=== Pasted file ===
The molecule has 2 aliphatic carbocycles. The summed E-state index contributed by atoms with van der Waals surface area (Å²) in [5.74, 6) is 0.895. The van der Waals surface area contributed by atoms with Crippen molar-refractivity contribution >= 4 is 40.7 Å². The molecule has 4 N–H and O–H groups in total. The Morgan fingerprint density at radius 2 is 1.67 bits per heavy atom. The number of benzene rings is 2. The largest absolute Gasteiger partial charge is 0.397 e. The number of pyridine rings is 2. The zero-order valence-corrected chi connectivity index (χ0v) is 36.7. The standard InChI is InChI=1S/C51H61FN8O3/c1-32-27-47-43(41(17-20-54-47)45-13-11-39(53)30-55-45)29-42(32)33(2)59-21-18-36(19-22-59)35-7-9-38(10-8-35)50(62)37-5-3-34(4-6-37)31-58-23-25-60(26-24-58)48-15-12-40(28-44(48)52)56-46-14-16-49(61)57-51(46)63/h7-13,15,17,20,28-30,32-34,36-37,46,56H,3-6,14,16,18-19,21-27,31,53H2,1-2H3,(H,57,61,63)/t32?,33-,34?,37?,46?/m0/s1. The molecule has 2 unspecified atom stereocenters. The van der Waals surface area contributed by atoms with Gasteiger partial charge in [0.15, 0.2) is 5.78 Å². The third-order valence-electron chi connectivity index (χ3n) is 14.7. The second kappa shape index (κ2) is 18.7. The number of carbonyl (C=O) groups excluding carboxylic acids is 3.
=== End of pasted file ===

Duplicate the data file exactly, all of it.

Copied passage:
The molecule has 2 aliphatic carbocycles. The summed E-state index contributed by atoms with van der Waals surface area (Å²) in [5.74, 6) is 0.895. The van der Waals surface area contributed by atoms with Crippen molar-refractivity contribution >= 4 is 40.7 Å². The molecule has 4 N–H and O–H groups in total. The Morgan fingerprint density at radius 2 is 1.67 bits per heavy atom. The number of benzene rings is 2. The largest absolute Gasteiger partial charge is 0.397 e. The number of pyridine rings is 2. The zero-order valence-corrected chi connectivity index (χ0v) is 36.7. The standard InChI is InChI=1S/C51H61FN8O3/c1-32-27-47-43(41(17-20-54-47)45-13-11-39(53)30-55-45)29-42(32)33(2)59-21-18-36(19-22-59)35-7-9-38(10-8-35)50(62)37-5-3-34(4-6-37)31-58-23-25-60(26-24-58)48-15-12-40(28-44(48)52)56-46-14-16-49(61)57-51(46)63/h7-13,15,17,20,28-30,32-34,36-37,46,56H,3-6,14,16,18-19,21-27,31,53H2,1-2H3,(H,57,61,63)/t32?,33-,34?,37?,46?/m0/s1. The molecule has 2 unspecified atom stereocenters. The van der Waals surface area contributed by atoms with Gasteiger partial charge in [0.15, 0.2) is 5.78 Å². The third-order valence-electron chi connectivity index (χ3n) is 14.7. The second kappa shape index (κ2) is 18.7. The number of carbonyl (C=O) groups excluding carboxylic acids is 3.